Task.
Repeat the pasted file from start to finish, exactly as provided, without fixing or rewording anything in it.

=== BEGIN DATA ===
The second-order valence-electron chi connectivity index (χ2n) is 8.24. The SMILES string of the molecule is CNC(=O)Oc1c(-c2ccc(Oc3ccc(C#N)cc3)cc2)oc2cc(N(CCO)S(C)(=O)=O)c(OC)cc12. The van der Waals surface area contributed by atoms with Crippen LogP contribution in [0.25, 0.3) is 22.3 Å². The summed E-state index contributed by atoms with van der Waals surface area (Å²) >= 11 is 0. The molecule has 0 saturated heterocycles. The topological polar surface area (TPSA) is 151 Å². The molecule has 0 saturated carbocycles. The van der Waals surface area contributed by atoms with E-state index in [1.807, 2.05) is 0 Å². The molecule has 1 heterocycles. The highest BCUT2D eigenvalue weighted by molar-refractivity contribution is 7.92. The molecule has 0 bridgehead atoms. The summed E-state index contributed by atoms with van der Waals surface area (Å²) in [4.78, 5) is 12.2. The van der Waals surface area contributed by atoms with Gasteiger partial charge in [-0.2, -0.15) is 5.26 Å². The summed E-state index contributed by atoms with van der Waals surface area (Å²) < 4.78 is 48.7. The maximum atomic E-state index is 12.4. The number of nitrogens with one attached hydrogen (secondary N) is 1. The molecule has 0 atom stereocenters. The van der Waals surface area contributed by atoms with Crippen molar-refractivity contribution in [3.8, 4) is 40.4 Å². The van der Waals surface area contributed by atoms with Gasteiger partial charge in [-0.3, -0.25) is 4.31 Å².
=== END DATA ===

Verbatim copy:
The second-order valence-electron chi connectivity index (χ2n) is 8.24. The SMILES string of the molecule is CNC(=O)Oc1c(-c2ccc(Oc3ccc(C#N)cc3)cc2)oc2cc(N(CCO)S(C)(=O)=O)c(OC)cc12. The van der Waals surface area contributed by atoms with Crippen LogP contribution in [0.25, 0.3) is 22.3 Å². The summed E-state index contributed by atoms with van der Waals surface area (Å²) >= 11 is 0. The molecule has 0 saturated heterocycles. The topological polar surface area (TPSA) is 151 Å². The molecule has 0 saturated carbocycles. The van der Waals surface area contributed by atoms with E-state index in [1.807, 2.05) is 0 Å². The molecule has 1 heterocycles. The highest BCUT2D eigenvalue weighted by molar-refractivity contribution is 7.92. The molecule has 0 bridgehead atoms. The summed E-state index contributed by atoms with van der Waals surface area (Å²) in [4.78, 5) is 12.2. The van der Waals surface area contributed by atoms with Gasteiger partial charge in [-0.2, -0.15) is 5.26 Å². The summed E-state index contributed by atoms with van der Waals surface area (Å²) < 4.78 is 48.7. The maximum atomic E-state index is 12.4. The number of nitrogens with one attached hydrogen (secondary N) is 1. The molecule has 0 atom stereocenters. The van der Waals surface area contributed by atoms with Crippen molar-refractivity contribution in [3.8, 4) is 40.4 Å². The van der Waals surface area contributed by atoms with Gasteiger partial charge in [-0.3, -0.25) is 4.31 Å².